End of eviction moratorium could bring problems for those behind on rent, but help is available

The COVID-19 pandemic overwhelmed landlords and tenants financially, and now, with the Centers for Disease Control and Prevention (CDC) eviction moratorium about to expire, will eviction filings spike in Maricopa County?

Mike Branham, a Maricopa County Constable, says he doesn't know what the eviction load will look like and says there's a process both parties have to go through.

Eviction dropped since 2020

The eviction process isn't as cut and dry as some might believe.

In Arizona, evictions have dropped by 50% since 2020 and on July 31, the moratorium expires.

Branham says evictions come in after the initial steps of the process are complete.

"We know there’s going to be hearings. They have to be held again to make sure that everyone’s rights are protected. There’s going to be judgments that have to be amended. There will be a number of court rulings based on the fact that people may come in and still show that they need to get consideration," Branham explained.

End of moratorium could affect many

The Knowledge Exchange for Resilience at Arizona State University is estimating the moratorium's expiration will impact 80,000 households. The debt burden is estimated just below a billion dollars.

Officials with the Arizona Multifamily Association say thousands of families could be evicted before they receive further assistance. Officials with the Maricopa County Justice Courts, however, say they do not expect to see thousands become homeless when the moratorium expires.

"I've heard the term ‘eviction tsunami’ coming," said Nathan Smith, Chief Program Office for the Phoenix Rescue Mission. "We naturally suspect that there are going to be many, many people that are very housing vulnerable."

Elizabeth Newcomb is one of many Arizonans concerned about finding a place to life. She lost her job at Prescott Valley School District in 2020, and she is now struggling to pay rent.

"Trying to find a job, trying to find hours that fit where my kids can go to school, and get hours where I can pick them up," said Newcomb. "It makes it a whole lot other."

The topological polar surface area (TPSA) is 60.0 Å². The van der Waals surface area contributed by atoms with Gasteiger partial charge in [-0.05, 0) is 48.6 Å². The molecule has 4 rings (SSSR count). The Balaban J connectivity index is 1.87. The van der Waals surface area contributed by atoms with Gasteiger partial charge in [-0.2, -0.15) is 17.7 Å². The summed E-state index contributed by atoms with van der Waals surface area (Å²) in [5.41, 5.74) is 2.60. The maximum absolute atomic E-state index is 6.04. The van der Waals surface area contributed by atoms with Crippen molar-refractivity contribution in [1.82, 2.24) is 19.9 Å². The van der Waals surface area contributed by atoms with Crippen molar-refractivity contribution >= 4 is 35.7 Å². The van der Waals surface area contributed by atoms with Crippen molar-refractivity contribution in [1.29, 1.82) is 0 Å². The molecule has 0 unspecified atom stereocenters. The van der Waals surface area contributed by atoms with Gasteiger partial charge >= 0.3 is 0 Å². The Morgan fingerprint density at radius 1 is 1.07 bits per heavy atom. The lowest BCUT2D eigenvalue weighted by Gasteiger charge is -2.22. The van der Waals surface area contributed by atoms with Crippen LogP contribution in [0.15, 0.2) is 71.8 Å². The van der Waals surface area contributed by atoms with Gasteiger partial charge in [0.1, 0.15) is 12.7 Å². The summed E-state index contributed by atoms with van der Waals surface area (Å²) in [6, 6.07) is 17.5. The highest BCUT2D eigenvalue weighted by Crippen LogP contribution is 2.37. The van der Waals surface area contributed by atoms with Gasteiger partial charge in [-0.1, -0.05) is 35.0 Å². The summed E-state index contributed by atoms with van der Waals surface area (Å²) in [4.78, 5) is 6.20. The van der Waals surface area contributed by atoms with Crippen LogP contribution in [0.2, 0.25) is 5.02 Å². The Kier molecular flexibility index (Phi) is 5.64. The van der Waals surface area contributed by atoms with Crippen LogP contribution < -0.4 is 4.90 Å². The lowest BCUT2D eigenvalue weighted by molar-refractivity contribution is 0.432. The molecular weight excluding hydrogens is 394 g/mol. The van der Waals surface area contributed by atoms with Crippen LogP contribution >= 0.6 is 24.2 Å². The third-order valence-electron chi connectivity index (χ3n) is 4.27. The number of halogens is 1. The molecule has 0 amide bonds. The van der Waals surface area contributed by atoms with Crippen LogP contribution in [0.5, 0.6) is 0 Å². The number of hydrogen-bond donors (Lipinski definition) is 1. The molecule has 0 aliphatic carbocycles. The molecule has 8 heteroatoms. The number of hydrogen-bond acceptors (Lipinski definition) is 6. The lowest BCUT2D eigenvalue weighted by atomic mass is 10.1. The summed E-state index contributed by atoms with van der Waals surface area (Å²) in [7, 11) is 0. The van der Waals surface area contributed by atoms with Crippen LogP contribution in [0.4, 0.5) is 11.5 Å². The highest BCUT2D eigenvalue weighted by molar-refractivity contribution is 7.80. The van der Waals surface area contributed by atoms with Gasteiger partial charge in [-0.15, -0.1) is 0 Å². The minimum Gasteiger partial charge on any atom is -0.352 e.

Newcomb and her kids live off about $100 a week, which is not enough.

"After the 31st, you know, I hope that we still have a place to live because, you know, I can't come up with the rent," said Newcomb.

Help is available for those struggling

The City of Phoenix says it was allocated $51.1 million to begin the Emergency Rental Assistance (ERA) Program.

"The city is disbursing on average 1.5M a week through the ERA program, this is up from 1M a week in April/May. As of the last reporting period (7/26) the city has dispersed $22,597,604 of total funds to 2,980 households. Leaving around 25M left to help residents," the city said.

The average financial assistance per household is $7,500, the city said.

"Last year, the city distributed more than $29 million in CARES Act assistance to more than 5,700 households. Yet, while COVID-19 continues to stress public health and the local economy, the need persists," the city's website read.

In court, renters can buy more time by applying for rental assistance and coming to an agreement with their landlord, which will delay the eviction.

Meanwhile, the Phoenix Rescue Mission has ramped up hours, just in case. They have also added more housing assistance.

"I think there's gonna be a lot of effort put into diverting people from entering homelessness and getting them to enter into programs," aid Smith. "I also think the number of homelessness, those ranks will rise."

For anyone who wants to learn more about the Phoenix ERA program, you are asked to call 602-534-AIDE(2433) or visit this link.

For information on Maricopa County's ERA, visit this link.

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